Once you believe the pipes are sufficiently thawed and there are no visible cracks or bursts, you may turn the heater back on. If this does not fix the issue, turn the heater off again.

This can be a tedious process, and we want to let you know we’re remarkably proud of you for making it this far. If thawing the pipes did not restore the heater (in excessively cold climates, this is a possibility), detach the unit from the pipes. Take it somewhere where melting won’t ruin any carpet or décor, and place a space heater in the room. As the water heater warms up, any liquid previously in the unit will melt and probably make a mess.

Once thawed, return the heater to its desired unit, reconnect it, and turn the heater back on. Now, take a bow (even though no one is watching) and make that cup of hot cocoa; we know you deserve it.

How Do You Prevent A Tankless Water Heater From Freezing?

After completing the process of thawing the water heater, we would assume that’s not an experience you’d care to repeat. So, let’s take a look at how to make that something we don’t do again, and if we do, at least this time, we’re extra prepared.

Draining The Water Heater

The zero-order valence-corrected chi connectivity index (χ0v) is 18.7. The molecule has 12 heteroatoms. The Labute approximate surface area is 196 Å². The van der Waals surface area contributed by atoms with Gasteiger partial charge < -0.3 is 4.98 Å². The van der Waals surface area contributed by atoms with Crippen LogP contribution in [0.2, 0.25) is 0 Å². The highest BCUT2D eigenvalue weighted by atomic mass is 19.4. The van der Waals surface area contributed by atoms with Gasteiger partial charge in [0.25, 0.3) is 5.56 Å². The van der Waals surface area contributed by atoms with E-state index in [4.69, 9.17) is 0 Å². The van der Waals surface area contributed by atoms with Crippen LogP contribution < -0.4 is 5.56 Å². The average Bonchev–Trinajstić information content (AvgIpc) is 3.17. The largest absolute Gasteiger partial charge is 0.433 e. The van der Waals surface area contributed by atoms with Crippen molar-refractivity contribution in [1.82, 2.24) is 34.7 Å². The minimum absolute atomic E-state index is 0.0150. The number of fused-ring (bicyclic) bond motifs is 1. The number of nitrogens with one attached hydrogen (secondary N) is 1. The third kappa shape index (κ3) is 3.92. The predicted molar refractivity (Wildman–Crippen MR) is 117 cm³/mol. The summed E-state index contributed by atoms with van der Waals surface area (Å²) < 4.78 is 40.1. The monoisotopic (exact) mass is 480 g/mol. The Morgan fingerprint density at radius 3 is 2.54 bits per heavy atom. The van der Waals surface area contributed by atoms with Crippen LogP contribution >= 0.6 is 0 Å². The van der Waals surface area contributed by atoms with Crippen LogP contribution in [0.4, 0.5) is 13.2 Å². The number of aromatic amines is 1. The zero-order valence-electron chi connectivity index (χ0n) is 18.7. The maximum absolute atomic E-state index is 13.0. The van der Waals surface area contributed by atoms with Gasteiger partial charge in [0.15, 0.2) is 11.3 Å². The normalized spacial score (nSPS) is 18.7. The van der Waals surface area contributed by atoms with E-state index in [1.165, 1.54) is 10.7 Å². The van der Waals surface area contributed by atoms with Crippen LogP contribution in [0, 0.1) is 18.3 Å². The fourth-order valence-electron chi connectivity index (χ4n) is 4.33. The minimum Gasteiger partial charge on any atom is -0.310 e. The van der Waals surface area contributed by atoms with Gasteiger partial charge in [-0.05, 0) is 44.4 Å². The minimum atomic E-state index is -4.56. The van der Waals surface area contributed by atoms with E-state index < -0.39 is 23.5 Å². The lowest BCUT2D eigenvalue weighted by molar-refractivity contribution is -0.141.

When water stands still, the risk of freezing increases tenfold. One way to keep your water heater from freezing is to keep a steady stream of water running through the heater. Now, we certainly don’t mean turning the hot water faucet on full blast, but keeping a very slight stream of water trickling through it is a great way to combat freezing.


Insulation is arguably one of the most critical factors in keeping pipes and heaters from freezing. Heat tape and fiberglass are great for heating the unit itself. As for the piping, a heating cable or wrap insulation is a great protector.

Power Source

For the tankless water heaters’ built-in protection system to work, it must be connected to a power source or plugged in. If you often have power outages, consider a backup generator, or drain the water heater as soon as the power goes out.

Heater Placement

Although it sounds relatively simple, heater placement can be the difference between hot water and frozen water. Install the heater in a spot that has direct sunlight for the majority of the day or in an area that is heated. This will help prevent the heater from freezing and save a lot of headaches in the long run.

Recirculation System

A recirculation system is another option to consider; however, it is not entirely cost-effective. It is designed to move the water quickly to where it’s going without waiting for it to heat up. This system rapidly moves the water from the heater to whatever shower or faucet is turned on. The consistent water movement helps pipes not to freeze.

Routine Maintenance

Another important thing for any piece of equipment is routine maintenance. Due to the water heater being a particularly important piece of equipment, routinely checking on the pipes and the heater itself to determine if any frost or chills are developing is a great way to stay ahead of freezes.